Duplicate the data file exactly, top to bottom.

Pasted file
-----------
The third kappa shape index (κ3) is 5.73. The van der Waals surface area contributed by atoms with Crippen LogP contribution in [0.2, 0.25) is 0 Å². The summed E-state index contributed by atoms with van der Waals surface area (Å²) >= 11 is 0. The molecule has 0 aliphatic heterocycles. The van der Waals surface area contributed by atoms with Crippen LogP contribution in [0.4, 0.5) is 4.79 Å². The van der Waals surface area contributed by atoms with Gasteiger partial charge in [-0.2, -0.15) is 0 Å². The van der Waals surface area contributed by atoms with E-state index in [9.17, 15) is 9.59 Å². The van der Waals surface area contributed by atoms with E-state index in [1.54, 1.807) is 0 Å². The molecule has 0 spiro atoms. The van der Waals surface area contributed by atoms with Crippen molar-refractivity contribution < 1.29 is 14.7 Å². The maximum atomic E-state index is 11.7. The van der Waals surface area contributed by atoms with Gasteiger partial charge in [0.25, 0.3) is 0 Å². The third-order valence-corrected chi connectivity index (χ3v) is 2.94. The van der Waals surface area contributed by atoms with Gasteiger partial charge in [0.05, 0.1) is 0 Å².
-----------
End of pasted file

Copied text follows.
The third kappa shape index (κ3) is 5.73. The van der Waals surface area contributed by atoms with Crippen LogP contribution in [0.2, 0.25) is 0 Å². The summed E-state index contributed by atoms with van der Waals surface area (Å²) >= 11 is 0. The molecule has 0 aliphatic heterocycles. The van der Waals surface area contributed by atoms with Crippen LogP contribution in [0.4, 0.5) is 4.79 Å². The van der Waals surface area contributed by atoms with Gasteiger partial charge in [-0.2, -0.15) is 0 Å². The van der Waals surface area contributed by atoms with E-state index in [9.17, 15) is 9.59 Å². The van der Waals surface area contributed by atoms with E-state index in [1.54, 1.807) is 0 Å². The molecule has 0 spiro atoms. The van der Waals surface area contributed by atoms with Crippen molar-refractivity contribution < 1.29 is 14.7 Å². The maximum atomic E-state index is 11.7. The van der Waals surface area contributed by atoms with Gasteiger partial charge in [0.25, 0.3) is 0 Å². The third-order valence-corrected chi connectivity index (χ3v) is 2.94. The van der Waals surface area contributed by atoms with Gasteiger partial charge in [0.05, 0.1) is 0 Å².